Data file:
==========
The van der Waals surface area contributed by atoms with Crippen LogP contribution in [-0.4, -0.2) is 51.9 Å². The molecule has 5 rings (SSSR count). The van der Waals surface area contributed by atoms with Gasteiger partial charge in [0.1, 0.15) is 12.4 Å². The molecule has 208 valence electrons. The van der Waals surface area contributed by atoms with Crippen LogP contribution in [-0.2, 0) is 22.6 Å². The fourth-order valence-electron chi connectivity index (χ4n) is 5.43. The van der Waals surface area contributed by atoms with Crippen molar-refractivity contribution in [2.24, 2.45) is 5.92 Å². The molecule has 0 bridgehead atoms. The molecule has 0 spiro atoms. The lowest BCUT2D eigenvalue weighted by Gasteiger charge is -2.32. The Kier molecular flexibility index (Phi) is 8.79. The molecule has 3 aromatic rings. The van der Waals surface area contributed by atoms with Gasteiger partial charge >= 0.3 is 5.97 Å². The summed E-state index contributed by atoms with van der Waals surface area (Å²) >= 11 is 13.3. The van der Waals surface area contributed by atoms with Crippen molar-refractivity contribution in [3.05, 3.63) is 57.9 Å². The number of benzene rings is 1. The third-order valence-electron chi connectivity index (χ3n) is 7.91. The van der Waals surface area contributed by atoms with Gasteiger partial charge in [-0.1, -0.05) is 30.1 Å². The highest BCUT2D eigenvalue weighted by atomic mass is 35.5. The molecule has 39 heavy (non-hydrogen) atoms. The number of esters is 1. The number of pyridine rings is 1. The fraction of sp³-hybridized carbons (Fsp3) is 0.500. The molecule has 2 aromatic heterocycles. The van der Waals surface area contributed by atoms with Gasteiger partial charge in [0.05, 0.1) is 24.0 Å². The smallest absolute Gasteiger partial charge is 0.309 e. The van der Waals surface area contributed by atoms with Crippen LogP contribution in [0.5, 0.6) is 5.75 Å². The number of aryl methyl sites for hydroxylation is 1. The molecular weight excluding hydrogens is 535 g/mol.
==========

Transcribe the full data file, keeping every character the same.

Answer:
The van der Waals surface area contributed by atoms with Crippen LogP contribution in [-0.4, -0.2) is 51.9 Å². The molecule has 5 rings (SSSR count). The van der Waals surface area contributed by atoms with Gasteiger partial charge in [0.1, 0.15) is 12.4 Å². The molecule has 208 valence electrons. The van der Waals surface area contributed by atoms with Crippen LogP contribution in [-0.2, 0) is 22.6 Å². The fourth-order valence-electron chi connectivity index (χ4n) is 5.43. The van der Waals surface area contributed by atoms with Crippen molar-refractivity contribution in [2.24, 2.45) is 5.92 Å². The molecule has 0 bridgehead atoms. The molecule has 0 spiro atoms. The lowest BCUT2D eigenvalue weighted by Gasteiger charge is -2.32. The Kier molecular flexibility index (Phi) is 8.79. The molecule has 3 aromatic rings. The van der Waals surface area contributed by atoms with Gasteiger partial charge >= 0.3 is 5.97 Å². The summed E-state index contributed by atoms with van der Waals surface area (Å²) >= 11 is 13.3. The van der Waals surface area contributed by atoms with Crippen molar-refractivity contribution in [3.05, 3.63) is 57.9 Å². The number of benzene rings is 1. The third-order valence-electron chi connectivity index (χ3n) is 7.91. The van der Waals surface area contributed by atoms with Gasteiger partial charge in [-0.1, -0.05) is 30.1 Å². The highest BCUT2D eigenvalue weighted by atomic mass is 35.5. The molecule has 39 heavy (non-hydrogen) atoms. The number of esters is 1. The number of pyridine rings is 1. The fraction of sp³-hybridized carbons (Fsp3) is 0.500. The molecule has 2 aromatic heterocycles. The van der Waals surface area contributed by atoms with Gasteiger partial charge in [0.05, 0.1) is 24.0 Å². The smallest absolute Gasteiger partial charge is 0.309 e. The van der Waals surface area contributed by atoms with Crippen LogP contribution in [0.5, 0.6) is 5.75 Å². The number of aryl methyl sites for hydroxylation is 1. The molecular weight excluding hydrogens is 535 g/mol.